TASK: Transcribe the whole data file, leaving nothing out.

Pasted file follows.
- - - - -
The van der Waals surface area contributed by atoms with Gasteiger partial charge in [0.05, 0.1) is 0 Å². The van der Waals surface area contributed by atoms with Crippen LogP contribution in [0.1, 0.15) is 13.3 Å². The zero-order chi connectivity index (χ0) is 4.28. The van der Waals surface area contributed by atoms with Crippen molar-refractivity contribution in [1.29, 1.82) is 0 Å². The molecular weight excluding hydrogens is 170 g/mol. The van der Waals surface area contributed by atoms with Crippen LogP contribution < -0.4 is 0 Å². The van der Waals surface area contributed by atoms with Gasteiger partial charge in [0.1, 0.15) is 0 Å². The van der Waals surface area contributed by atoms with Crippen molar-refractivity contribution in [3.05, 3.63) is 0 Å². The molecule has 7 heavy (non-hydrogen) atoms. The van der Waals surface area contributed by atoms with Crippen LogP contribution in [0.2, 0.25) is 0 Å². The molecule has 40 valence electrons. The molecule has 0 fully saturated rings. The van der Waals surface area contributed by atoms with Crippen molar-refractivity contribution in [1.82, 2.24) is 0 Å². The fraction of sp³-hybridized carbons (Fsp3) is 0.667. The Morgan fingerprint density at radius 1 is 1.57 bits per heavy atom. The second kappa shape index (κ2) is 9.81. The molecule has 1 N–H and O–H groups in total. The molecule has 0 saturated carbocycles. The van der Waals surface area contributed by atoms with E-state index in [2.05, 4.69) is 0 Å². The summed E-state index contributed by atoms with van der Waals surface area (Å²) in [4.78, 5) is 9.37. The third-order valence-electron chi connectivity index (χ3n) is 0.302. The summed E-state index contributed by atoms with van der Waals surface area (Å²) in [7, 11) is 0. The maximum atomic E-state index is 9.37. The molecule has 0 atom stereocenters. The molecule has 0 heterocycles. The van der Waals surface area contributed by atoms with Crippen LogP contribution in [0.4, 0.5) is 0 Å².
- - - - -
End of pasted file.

The van der Waals surface area contributed by atoms with Gasteiger partial charge in [0.05, 0.1) is 0 Å². The van der Waals surface area contributed by atoms with Crippen LogP contribution in [0.1, 0.15) is 13.3 Å². The zero-order chi connectivity index (χ0) is 4.28. The van der Waals surface area contributed by atoms with Crippen molar-refractivity contribution in [1.29, 1.82) is 0 Å². The molecular weight excluding hydrogens is 170 g/mol. The van der Waals surface area contributed by atoms with Crippen LogP contribution < -0.4 is 0 Å². The van der Waals surface area contributed by atoms with Gasteiger partial charge in [0.1, 0.15) is 0 Å². The van der Waals surface area contributed by atoms with Crippen molar-refractivity contribution in [3.05, 3.63) is 0 Å². The molecule has 7 heavy (non-hydrogen) atoms. The van der Waals surface area contributed by atoms with Crippen LogP contribution in [0.2, 0.25) is 0 Å². The molecule has 40 valence electrons. The molecule has 0 fully saturated rings. The van der Waals surface area contributed by atoms with Crippen molar-refractivity contribution in [1.82, 2.24) is 0 Å². The fraction of sp³-hybridized carbons (Fsp3) is 0.667. The Morgan fingerprint density at radius 1 is 1.57 bits per heavy atom. The second kappa shape index (κ2) is 9.81. The molecule has 1 N–H and O–H groups in total. The molecule has 0 saturated carbocycles. The van der Waals surface area contributed by atoms with E-state index in [2.05, 4.69) is 0 Å². The summed E-state index contributed by atoms with van der Waals surface area (Å²) in [4.78, 5) is 9.37. The third-order valence-electron chi connectivity index (χ3n) is 0.302. The summed E-state index contributed by atoms with van der Waals surface area (Å²) in [7, 11) is 0. The maximum atomic E-state index is 9.37. The molecule has 0 atom stereocenters. The molecule has 0 heterocycles. The van der Waals surface area contributed by atoms with Crippen LogP contribution in [0.4, 0.5) is 0 Å².